But eventually, after joining SHU and offering a few sober facts (like the success rate of wells) and other level-headed blasphemy, the nutters like Getit went bonkers (pun intended). It's even more fun as Hession came out and used the same well success rate shortly after Indoreservoir.
With shorts having more or less moved on (in fact supporting the stock with their covering), and the stock slipping slipping and back in the 50s, while the market makes record highs, it's truly enjoyable watching fools like Getitwrong twist in the wind.
If that doesn't deserve a Ho Ho HO! I don't know what does, other than making a fortune on NQ puts :)
If you Google "Yermack" and "Yuanzhi Li" (of Stern and Temple University, respectively), there is a great academic paper they put out through the National Bureau of Economic research called "Evasive Shareholder Meetings"
Amazing, yet not surprising in what they concluded, and it made me immediately think of IOC and the Spinnaker Lounge. They found shares underperformed when meetings were held more than 1,000 miles from HQ, and it gets even worse when more than 80 kilometers from a major airport. A few choice tidbits:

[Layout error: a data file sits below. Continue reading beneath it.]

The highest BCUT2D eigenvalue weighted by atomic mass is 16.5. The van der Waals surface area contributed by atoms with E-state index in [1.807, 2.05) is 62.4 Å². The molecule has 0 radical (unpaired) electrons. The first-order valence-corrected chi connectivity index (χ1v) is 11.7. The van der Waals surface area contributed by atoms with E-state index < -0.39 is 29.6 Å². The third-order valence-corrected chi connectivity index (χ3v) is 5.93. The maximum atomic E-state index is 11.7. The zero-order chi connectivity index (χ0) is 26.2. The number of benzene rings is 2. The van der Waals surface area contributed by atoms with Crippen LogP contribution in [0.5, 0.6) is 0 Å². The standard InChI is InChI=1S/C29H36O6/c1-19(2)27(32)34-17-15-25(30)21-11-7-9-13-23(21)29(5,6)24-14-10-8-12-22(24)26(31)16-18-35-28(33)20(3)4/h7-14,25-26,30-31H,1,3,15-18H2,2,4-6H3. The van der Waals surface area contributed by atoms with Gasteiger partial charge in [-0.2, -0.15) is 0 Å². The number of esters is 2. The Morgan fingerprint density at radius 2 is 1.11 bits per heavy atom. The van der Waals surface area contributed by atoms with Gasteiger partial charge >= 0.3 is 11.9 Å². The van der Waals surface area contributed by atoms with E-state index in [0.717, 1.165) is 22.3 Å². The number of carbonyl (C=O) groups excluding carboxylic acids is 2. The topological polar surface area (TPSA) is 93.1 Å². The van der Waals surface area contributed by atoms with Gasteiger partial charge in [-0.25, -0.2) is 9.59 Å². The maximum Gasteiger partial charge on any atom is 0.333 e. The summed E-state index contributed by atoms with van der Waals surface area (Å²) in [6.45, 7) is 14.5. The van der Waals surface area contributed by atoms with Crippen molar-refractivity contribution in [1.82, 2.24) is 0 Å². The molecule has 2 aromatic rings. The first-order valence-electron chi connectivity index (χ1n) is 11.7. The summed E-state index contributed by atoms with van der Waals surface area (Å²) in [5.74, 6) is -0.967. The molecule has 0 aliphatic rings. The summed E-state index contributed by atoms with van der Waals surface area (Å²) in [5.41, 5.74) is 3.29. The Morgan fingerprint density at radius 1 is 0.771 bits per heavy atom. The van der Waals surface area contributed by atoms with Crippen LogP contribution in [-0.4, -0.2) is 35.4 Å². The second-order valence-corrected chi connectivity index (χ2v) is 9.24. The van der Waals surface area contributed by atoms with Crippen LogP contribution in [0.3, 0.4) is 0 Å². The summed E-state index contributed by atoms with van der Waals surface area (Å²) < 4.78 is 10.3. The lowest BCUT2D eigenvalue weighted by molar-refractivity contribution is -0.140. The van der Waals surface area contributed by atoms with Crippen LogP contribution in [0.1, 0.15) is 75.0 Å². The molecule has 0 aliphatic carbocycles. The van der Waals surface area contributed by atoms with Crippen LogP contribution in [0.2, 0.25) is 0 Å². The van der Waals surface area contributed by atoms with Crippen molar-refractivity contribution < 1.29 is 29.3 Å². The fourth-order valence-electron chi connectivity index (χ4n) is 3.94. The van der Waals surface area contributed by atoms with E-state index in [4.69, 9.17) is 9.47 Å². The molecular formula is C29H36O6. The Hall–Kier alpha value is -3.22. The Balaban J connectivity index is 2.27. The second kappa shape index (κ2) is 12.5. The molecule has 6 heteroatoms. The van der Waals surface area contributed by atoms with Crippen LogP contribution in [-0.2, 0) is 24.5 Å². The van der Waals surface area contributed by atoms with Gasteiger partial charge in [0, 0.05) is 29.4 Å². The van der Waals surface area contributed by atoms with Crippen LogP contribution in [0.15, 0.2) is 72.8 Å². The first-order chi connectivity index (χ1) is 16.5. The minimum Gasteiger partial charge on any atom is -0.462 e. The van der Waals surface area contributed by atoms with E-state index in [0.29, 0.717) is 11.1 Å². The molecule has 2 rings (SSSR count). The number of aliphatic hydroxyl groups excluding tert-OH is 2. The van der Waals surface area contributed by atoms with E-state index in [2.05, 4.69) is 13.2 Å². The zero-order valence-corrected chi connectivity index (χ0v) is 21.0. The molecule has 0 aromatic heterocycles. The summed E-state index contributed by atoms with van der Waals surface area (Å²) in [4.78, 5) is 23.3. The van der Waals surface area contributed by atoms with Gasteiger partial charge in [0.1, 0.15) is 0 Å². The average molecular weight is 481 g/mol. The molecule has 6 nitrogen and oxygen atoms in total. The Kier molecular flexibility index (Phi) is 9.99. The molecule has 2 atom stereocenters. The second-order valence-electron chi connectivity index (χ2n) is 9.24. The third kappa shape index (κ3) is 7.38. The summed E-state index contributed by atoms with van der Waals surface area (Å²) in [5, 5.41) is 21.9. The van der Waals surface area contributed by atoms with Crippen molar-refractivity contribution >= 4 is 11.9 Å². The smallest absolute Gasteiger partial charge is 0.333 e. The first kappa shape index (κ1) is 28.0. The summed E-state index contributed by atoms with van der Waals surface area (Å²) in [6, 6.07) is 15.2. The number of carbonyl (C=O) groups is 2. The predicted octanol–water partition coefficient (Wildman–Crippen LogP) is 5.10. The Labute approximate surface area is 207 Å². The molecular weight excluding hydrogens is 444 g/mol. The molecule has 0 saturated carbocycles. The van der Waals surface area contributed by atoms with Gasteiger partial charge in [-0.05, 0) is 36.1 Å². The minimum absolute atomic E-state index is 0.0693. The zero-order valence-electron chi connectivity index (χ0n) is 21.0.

" They found “a systematic pattern of poor company performance in the aftermath of meetings that are held a great distance away from headquarters.”
"Companies appear to schedule meetings in remote locations when the managers have private, adverse information about future performance and wish to discourage scrutiny by shareholders, activists, and the media. However, shareholders do not appear to decode this signal, since the disclosure of meeting locations leads to little immediate stock price reaction."